Waiting as Obedience
Open Your Bible
Ruth 3:14-18, Proverbs 31:10-11, Matthew 22:23-33
Text: Ruth 3:14-18, Proverbs 31:10-11, Matthew 22:23-33
Have there been times in your life when you’ve felt a strong call by the Lord to pursue something? I have. I often start strong, feeling bold and excited, my heart ready and willing to obey. I can’t help but think, This is it! This is the moment life changes because I said yes!
Then, inevitably, a bend or a bump in the smooth, straight road I envisioned leaves me doubting. But wait. I said yes. I was obedient. So why is this still so hard?
Ruth has said all the right yeses in her story. She has been faithful to her mother-in-law Naomi in many ways, but especially so where Boaz is concerned. Ruth has truly put herself out there in trust, and it seems everything has been leading up to this moment.
What a surprise it must have been to be told simply to wait—and not for a certain amount of time, but indefinitely. (Indefinite waiting is the worst kind of waiting, if you ask me.) Ruth was instructed to wait until Boaz found the nearer kin, or redeemer, and ask if that man would marry Ruth, per the custom of their culture (Ruth 3:12-13). And who knew how long that would take or what would happen?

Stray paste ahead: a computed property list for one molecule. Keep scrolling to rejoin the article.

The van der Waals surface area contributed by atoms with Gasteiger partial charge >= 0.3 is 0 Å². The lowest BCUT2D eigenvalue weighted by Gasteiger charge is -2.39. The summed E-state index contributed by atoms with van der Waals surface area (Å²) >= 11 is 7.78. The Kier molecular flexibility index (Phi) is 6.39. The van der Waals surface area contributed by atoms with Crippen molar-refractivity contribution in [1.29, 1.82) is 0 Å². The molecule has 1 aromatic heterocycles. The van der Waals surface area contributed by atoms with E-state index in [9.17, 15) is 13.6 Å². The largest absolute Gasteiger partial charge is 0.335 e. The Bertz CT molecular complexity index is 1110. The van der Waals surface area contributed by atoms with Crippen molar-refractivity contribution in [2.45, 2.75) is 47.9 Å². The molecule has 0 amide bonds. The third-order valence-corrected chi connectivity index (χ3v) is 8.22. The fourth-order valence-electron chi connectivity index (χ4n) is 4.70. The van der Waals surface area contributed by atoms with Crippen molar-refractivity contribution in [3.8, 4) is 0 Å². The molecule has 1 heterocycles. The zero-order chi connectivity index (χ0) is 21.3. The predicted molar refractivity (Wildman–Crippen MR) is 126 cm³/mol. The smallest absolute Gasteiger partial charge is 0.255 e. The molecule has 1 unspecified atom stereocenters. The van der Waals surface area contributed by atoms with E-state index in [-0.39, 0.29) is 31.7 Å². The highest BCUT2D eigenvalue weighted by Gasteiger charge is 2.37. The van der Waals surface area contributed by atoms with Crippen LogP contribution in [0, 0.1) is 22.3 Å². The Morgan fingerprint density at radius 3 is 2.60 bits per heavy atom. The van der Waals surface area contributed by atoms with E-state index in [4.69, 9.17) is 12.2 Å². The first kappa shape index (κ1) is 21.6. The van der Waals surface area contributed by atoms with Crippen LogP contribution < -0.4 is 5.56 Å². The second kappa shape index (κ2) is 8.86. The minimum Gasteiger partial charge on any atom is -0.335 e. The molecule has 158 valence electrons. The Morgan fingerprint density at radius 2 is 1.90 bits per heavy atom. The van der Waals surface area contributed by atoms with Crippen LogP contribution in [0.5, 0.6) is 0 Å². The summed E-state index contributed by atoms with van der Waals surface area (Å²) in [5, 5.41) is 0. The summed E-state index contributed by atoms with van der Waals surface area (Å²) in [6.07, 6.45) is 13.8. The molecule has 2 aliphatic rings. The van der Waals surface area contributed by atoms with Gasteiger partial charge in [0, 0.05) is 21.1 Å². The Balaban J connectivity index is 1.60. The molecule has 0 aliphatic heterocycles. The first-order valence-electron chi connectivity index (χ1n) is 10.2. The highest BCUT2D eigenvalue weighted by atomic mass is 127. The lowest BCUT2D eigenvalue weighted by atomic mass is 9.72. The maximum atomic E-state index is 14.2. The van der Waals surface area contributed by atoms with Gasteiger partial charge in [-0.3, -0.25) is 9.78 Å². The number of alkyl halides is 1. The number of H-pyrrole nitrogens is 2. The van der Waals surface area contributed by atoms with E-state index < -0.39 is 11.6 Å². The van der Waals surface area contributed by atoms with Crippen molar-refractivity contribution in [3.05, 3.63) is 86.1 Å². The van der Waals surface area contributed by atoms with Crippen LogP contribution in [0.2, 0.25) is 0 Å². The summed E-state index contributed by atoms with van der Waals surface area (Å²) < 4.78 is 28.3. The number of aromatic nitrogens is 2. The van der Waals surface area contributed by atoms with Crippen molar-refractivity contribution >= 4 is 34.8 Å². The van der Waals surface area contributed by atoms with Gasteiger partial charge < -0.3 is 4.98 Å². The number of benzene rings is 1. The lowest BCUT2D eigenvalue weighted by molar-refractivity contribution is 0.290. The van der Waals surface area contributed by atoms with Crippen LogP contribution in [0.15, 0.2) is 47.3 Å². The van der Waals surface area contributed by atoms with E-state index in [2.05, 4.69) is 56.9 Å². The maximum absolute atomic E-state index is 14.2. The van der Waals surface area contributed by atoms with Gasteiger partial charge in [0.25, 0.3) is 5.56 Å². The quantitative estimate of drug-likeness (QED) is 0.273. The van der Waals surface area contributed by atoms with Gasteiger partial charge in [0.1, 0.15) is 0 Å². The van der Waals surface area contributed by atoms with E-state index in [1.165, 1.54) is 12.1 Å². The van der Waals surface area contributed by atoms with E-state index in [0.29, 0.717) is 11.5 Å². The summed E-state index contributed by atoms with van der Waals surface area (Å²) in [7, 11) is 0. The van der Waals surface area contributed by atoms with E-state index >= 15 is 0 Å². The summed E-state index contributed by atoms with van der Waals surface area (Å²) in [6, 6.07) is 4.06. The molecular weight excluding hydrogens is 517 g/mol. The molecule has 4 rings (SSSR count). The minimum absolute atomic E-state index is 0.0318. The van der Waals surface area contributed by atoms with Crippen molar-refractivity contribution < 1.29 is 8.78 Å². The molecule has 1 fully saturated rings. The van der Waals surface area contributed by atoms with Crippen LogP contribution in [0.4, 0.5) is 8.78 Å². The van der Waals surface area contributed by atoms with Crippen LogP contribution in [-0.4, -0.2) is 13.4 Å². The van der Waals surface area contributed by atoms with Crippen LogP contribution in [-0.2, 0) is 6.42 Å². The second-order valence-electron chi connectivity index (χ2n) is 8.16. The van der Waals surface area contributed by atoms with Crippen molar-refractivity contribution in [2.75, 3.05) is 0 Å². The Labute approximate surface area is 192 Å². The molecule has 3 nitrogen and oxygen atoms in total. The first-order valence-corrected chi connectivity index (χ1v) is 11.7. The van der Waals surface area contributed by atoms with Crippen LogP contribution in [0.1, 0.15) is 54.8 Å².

We aren’t told if this frustrated Ruth, but it frustrates me for her. This is the point where I’d likely throw in the towel, caught up in a thought spiral that goes something like this: Well, it’s all over now. I’ll be married to some man I’ve never met, these past few months will have been a total waste, and all I’ll have to show for it is a sore back and some barley. Perfect.
But Naomi—the same woman who once named herself “Bitter”—offered enough faith for the both of them. She encouraged Ruth, saying, “Wait, my daughter, until you learn how the matter turns out” (Ruth 3:18).
Wait, and then wait again. Isn’t this the way of life? Nowhere are we promised an easy time just because we obey or come to what we believe is a capital-A Answer. But our Father waits too—both with us and for us. His Word says that He longs to be gracious toward us and show us compassion and mercy (Isaiah 30:18). “His steadfast love endures forever,” through all things, all the time, just like the psalm says (Psalm 118).
This doesn’t mean that things will turn out exactly the way we think they should. But it does mean that God’s hand is always at work in our story, even when we can’t see it. Even when we’re waiting. God’s plan would have still gone ahead of Ruth, even if Boaz came back to say he couldn’t marry her. She would still have been God’s daughter, and His covenant promise to her would still have been true.
In your waiting place, cling to the hope that God will not leave our stories unfinished or unredeemed. They may not look how we expected but, as with Ruth and Naomi, our story is His story. We can wait with hope, and we can trust and obey with confidence. Thanks be to God.